ULA and Dynetics are planning investments in Decatur, Ala. to gear up for production of the new Vulcan launch vehicle.
ULA’s proposed project requires capital investment for new technology and infrastructure for the production of the new Vulcan thrust structure assembly, which is ULA’s next generation launch system. Beginning in August 2017, the project’s total capital investment is approximately $115.6 million. ULA’s project is expected to be completed by December 31, 2020 and will help secure the employment of approximately 620 existing employees with an estimated annual payroll of around $43 million before benefits.
Dynetics presented their plans to construct the second building of an aerospace structures complex adjacent to ULA, to support development and structural testing of launch vehicles and large aerospace structures. The capital investment for the project is estimated to be $7,4. Million and is expected to create 15 new jobs within one year with an estimated annual payroll of $1 million before benefits.
Pittsburgh (Astobotic PR) — Astrobotic and United Launch Alliance (ULA) proudly announce today that Astrobotic’s Peregrine Lunar Lander will be onboard a ULA launch vehicle in 2019, during the 50th anniversary of Apollo 11.
“Astrobotic is thrilled to select a ULA launch vehicle as the means to get Peregrine to the Moon,” said John Thornton, CEO of Astrobotic. “By launching with ULA, Astrobotic can rest assured our payload customers will ride on a proven launch vehicle with a solid track record of success. Together, our two organizations will honor the past and trail blaze the lunar future.”
Former XCOR CEO Jay Gibson told the Senate Armed Services Committee this week that the cancellation of an engine contract by United Launch Alliance led the struggling Mojave-based company to lay off its remaining employees last month.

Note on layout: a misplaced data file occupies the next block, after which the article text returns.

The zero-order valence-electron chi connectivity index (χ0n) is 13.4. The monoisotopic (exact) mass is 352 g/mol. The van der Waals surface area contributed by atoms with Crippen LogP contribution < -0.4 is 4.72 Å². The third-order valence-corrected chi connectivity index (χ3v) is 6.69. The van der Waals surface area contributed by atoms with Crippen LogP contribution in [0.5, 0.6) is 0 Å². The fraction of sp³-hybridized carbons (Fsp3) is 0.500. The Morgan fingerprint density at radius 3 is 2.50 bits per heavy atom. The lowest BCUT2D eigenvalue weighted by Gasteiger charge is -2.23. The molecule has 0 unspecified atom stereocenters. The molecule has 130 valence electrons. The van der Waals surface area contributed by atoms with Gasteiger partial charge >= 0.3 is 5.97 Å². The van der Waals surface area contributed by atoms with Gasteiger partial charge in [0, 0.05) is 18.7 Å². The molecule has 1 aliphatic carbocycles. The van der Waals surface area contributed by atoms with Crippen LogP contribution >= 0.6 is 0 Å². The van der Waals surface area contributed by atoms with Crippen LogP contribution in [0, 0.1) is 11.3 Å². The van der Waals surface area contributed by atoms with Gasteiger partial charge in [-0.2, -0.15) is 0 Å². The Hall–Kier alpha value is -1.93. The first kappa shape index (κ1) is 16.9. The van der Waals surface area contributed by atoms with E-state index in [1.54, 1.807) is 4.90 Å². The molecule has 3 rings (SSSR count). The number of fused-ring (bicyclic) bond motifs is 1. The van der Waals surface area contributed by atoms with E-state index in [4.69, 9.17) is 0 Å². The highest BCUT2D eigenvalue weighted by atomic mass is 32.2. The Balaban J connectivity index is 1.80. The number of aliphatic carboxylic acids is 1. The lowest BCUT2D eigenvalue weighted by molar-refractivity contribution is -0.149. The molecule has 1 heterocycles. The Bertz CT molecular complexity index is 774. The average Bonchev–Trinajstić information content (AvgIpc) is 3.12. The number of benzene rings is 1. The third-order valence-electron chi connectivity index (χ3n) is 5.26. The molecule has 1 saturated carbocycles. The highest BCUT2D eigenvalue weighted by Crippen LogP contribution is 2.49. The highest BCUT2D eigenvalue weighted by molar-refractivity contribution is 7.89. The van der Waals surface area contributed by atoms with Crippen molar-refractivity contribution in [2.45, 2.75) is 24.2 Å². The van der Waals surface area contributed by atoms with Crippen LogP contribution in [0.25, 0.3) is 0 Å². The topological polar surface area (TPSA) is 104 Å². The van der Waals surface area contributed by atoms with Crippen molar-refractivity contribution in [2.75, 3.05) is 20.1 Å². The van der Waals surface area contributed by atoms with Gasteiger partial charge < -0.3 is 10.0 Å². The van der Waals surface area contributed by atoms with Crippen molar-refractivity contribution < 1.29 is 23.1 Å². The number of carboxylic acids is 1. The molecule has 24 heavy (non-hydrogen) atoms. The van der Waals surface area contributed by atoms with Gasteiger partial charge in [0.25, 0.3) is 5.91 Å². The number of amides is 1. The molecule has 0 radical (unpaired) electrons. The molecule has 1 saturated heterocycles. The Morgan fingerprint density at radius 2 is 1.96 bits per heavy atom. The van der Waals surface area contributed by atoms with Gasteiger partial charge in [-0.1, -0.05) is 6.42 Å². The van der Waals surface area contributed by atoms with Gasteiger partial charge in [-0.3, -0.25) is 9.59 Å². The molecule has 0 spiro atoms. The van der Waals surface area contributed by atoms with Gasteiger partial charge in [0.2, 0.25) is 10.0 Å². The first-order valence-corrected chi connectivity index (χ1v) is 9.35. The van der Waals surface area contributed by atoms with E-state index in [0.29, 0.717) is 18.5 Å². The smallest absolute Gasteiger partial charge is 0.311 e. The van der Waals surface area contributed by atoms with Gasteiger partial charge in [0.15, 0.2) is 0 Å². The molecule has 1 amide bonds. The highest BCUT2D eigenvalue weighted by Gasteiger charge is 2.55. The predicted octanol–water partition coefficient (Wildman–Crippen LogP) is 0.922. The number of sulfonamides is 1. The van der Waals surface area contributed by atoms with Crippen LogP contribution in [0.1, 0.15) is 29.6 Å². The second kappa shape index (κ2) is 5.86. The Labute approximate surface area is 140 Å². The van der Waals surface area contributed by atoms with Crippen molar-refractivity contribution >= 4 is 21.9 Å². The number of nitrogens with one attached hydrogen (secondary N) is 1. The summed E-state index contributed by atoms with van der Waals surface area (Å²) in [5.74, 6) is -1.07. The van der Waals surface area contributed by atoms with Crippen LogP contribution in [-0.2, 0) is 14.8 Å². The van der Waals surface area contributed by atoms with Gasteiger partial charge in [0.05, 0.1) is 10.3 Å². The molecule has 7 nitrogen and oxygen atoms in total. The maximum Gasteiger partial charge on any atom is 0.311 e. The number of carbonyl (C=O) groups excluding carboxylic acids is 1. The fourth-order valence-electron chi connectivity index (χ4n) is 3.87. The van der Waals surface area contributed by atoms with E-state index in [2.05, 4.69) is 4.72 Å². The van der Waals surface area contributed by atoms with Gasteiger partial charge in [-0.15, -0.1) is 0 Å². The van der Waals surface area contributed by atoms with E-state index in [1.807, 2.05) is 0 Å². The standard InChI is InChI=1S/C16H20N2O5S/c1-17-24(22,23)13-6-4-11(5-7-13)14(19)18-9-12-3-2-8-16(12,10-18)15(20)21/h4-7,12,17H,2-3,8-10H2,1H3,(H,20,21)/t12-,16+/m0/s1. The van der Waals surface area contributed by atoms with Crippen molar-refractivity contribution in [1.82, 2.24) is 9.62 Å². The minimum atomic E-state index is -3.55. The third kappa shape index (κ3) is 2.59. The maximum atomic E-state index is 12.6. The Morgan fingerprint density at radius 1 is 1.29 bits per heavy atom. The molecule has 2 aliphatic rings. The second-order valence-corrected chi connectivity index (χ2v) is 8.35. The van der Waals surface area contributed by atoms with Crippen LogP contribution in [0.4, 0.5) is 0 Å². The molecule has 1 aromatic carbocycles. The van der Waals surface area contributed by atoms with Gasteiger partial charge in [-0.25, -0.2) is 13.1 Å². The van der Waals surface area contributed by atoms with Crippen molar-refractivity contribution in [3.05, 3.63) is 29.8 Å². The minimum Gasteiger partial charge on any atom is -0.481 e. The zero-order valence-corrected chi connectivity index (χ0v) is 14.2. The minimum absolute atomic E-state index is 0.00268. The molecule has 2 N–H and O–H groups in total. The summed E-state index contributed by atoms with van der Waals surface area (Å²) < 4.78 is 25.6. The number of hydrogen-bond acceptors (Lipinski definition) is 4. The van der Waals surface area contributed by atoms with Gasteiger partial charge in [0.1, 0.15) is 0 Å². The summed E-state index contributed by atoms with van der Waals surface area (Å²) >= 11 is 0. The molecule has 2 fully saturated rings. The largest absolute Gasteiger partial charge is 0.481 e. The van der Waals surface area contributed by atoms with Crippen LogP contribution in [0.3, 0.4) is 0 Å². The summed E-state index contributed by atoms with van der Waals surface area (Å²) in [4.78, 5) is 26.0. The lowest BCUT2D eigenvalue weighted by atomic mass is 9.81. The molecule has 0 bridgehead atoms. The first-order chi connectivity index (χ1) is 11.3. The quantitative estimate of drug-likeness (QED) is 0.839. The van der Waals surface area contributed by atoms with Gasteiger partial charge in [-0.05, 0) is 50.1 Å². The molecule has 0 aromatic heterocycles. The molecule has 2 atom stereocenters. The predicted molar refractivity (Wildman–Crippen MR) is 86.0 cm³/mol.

“We were a subcontractor, and in the days of continuing resolutions we felt like we had a commitment from our prime” for funding that he said would last a year or more. “With less than 30 days notice, we were told that funding was terminated.” (more…)
CENTENNIAL, Colo., July 19, 2017 (SNC PR)) – Sierra Nevada Corporation (SNC) announced that it selected United Launch Alliance’s (ULA’s) commercially developed Atlas V rocket to launch the first two missions of its Dream Chaser cargo system in support of NASA’s Cargo Resupply Services 2 (CRS2) contract. (more…)
The Trump Administration and the House Armed Services Committee are on a collision course over four space- and rocket-related provisions in the fNational Defense Authorization Act (NDAA) for fiscal year 2018 (FY 2018).
Specifically, the administration is objecting to the following provisions:
the establishment of a separate space corps within the U.S. Air Force (USAF);
limitations on the funding of new rocket engines for the Air Force’s Evolved Expendable Launch Vehicle (EELV) program;
a prohibition on the Pentagon procurement of transponder services on commercial satellites launched on Russian rockets; and,
requirements that the Defense Department find multiple suppliers for individual components of solid rocket missile systems.
Despite laying off its 21 remaining employees, XCOR Aerospace isn’t dead yet. But, it’s not in real good shape, either.